The old guys are back at Augusta National.
After 24-year-old Jordan Spieth stole all the Masters headlines for three years and a year on the PGA Tour dominated by the game's young bucks, 38-year-old Sergio Garcia comes to this year's tournament as the defending champion with plenty of backup from his own generation.
"There's always a good mix of young and old that come around, and at the end of the year, obviously the youngsters are coming out strong, but it doesn't mean that us, the more experienced ones, we can still play the game and we can still do some good things," Garcia said.
That's what everyone is hoping for. As Garcia searches for his second major championship, Tiger Woods finally looks like he's ready to compete for his 15th.
"We all know what kind of player he is and what kind of player he can be when he's healthy," Garcia said. "Doesn't look like he's swinging with any pain. I'm sure he's excited to come back to Augusta, and it's a place where he's done well, so I would expect him to do fairly well, but I don't know how well, you know, because it's also been a while since he's been there, and he will probably be a little bit nervous, too, which is normal. He's just got to deal with all those feelings again, I guess."
Woods, 42, who has won the Masters four times, has finished in the top 12 of each of his past three events.
"There's a lot to look forward to, starting with a couple of the elderly gentlemen in Tiger and Phil, the fact that Phil won, Tiger has shown that he looks like he's back to performing at a level that he can definitely compete there," ESPN's Andy North said. "Then you add in the group of the younger crew that have carried the Tour the last three or four years, they're all playing well, have won lately, other than Jordan (Spieth). But yet he's been the guy who has played Augusta National better than anybody over the last three or four years, and then you throw in kind of a wild card in Bubba (Watson) winning two of his last four starts, coming into one of his favorite courses of the year."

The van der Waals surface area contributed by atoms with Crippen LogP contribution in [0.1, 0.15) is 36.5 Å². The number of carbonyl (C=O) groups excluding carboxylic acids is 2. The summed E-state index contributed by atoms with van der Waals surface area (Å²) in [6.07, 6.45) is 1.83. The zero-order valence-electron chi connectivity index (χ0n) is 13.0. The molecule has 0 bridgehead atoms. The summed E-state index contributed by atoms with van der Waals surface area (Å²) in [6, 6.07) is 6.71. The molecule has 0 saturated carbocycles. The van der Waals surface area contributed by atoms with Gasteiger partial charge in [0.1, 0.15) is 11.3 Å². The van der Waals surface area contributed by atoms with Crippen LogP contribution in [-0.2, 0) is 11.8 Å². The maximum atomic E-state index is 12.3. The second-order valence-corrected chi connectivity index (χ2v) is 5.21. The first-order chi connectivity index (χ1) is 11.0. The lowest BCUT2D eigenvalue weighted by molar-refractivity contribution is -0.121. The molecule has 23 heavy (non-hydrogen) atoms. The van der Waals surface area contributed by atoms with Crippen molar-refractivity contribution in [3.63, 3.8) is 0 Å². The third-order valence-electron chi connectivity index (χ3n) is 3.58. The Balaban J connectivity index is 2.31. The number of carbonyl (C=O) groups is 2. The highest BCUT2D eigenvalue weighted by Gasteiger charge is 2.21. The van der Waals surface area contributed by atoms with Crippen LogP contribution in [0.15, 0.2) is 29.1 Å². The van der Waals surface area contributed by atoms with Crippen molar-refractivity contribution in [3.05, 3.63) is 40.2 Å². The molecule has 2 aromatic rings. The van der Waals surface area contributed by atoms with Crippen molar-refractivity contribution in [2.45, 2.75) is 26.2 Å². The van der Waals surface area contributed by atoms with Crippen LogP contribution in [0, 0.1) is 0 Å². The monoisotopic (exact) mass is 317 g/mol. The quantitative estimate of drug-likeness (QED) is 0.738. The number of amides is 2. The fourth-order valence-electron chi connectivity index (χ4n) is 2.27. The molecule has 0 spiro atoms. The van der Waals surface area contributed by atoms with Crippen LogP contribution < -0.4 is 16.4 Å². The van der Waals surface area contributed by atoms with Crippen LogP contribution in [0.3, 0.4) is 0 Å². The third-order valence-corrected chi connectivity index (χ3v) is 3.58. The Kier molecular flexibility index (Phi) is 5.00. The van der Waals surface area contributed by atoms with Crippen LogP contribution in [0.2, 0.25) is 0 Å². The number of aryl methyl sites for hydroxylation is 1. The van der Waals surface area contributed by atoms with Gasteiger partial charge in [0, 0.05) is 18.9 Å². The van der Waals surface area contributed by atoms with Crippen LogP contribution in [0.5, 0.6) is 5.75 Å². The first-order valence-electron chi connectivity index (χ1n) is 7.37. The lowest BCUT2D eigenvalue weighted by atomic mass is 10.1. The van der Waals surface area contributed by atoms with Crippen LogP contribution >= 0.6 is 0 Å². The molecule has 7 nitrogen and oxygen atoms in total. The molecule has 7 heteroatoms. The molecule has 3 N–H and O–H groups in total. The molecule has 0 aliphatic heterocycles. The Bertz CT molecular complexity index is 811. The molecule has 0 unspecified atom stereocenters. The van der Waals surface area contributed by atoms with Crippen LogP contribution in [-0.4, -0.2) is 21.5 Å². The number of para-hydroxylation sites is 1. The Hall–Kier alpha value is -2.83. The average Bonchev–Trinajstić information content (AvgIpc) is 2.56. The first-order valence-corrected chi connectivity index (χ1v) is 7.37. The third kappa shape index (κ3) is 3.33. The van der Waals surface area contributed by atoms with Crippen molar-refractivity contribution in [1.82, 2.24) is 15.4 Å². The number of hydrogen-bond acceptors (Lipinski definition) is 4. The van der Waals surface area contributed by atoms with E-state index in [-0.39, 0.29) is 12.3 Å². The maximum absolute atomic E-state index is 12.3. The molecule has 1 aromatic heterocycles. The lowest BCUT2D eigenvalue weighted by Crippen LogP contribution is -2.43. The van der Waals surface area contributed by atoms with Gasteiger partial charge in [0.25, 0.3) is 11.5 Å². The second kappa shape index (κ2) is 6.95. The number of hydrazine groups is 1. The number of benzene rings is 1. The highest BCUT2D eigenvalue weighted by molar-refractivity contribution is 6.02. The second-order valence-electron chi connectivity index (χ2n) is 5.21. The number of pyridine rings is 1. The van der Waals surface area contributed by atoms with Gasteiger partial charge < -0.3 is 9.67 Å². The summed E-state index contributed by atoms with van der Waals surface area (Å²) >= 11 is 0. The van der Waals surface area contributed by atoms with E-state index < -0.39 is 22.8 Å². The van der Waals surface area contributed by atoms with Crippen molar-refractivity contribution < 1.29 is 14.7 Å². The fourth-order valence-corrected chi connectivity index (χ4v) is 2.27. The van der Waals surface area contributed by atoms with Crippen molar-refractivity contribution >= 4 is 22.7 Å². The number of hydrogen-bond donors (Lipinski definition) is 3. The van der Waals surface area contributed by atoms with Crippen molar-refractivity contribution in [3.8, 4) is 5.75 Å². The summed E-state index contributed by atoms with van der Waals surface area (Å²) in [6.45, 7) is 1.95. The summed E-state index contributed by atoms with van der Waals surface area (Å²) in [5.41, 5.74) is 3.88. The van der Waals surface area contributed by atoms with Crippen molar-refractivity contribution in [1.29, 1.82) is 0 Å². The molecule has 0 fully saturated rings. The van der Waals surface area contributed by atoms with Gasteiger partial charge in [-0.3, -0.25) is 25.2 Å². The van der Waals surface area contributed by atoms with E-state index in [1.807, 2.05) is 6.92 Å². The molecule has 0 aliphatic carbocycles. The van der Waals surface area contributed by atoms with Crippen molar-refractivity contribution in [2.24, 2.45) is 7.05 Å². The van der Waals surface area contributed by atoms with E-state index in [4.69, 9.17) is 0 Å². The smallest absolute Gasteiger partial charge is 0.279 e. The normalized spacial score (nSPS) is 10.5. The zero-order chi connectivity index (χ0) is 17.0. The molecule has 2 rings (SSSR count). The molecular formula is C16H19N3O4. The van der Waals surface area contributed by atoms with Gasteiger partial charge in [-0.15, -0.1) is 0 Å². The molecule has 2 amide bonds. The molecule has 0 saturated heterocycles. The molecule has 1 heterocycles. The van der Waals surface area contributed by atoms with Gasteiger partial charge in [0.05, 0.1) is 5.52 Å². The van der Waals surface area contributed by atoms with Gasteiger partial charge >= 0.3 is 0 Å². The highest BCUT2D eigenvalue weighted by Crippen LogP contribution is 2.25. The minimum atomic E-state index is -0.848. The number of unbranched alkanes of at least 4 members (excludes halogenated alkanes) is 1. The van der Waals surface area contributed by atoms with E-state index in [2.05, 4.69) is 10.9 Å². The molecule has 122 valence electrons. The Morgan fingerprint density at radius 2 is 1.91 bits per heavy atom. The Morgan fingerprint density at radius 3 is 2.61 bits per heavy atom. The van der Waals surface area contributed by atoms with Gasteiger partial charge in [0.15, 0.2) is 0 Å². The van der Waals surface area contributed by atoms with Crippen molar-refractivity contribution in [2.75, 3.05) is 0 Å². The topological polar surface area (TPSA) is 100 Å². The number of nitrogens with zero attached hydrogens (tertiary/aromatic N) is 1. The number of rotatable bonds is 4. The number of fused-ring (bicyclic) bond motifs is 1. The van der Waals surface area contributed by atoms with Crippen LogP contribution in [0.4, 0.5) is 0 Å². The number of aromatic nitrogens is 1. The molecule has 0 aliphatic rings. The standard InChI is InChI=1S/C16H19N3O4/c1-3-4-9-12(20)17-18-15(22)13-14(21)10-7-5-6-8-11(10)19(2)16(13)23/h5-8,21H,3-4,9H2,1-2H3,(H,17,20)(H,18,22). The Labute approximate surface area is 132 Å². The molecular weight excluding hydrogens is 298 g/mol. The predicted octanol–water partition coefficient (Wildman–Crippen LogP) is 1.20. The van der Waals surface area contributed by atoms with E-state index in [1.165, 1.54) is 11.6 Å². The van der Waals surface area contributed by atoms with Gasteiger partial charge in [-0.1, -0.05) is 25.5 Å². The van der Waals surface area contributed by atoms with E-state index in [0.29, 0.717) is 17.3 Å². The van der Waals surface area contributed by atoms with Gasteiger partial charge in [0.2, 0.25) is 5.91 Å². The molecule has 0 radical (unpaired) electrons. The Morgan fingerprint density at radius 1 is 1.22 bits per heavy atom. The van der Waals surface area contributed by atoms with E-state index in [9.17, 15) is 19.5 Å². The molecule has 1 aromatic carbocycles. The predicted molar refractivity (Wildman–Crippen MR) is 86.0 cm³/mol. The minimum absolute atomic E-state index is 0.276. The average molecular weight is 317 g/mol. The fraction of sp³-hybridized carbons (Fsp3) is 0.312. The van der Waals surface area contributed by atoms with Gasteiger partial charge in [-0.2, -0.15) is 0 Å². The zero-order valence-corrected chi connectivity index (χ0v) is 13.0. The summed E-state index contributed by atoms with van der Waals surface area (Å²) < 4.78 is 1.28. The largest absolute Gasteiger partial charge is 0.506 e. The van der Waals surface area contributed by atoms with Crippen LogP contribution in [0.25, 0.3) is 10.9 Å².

Phil Mickelson, 47, has a victory this year and has finished in the top 10 three times since February. Rory McIlroy, a veteran despite being just 28, is coming off an 18-under that won him the Arnold Palmer Invitational two weeks ago and is looking to complete a career grand slam this week.
"You've got a handful of players that are playing exceptionally well, and the star power, the guys that you hope will be there on Sunday, so I think we're in for a fantastic week of golf," North said.
That's what Garcia had last year. He shot 9-under and outdueled Justin Rose on Sunday to win his first major. He has followed that up with the birth of his first child earlier this month. Garcia conducted his Masters champion teleconference recently in the hospital in Austin, Texas, as his wife Angela was in labor. Azalea Adele Garcia was born shortly after.
That's just one of the ways Garcia's life has changed since winning the Masters.
"You know, I didn't know what to expect," Garcia said. "Obviously, it's something that until it happens, you don't know what it's going to feel like and what it's going to do to you. You know how big the Masters is, but when you win it, you realize how much bigger it is all over the world. It's definitely gotten where, yeah, people recognize me a little bit more all over the place outside of the golf course, and also, there's more interest in me. It's been a lot of fun."
This week should be, too.
This article is written by Josh Kendall from The State and was legally licensed via the Tribune Content Agency through the NewsCredpublisher network. Please direct all licensing questions to email@example.com.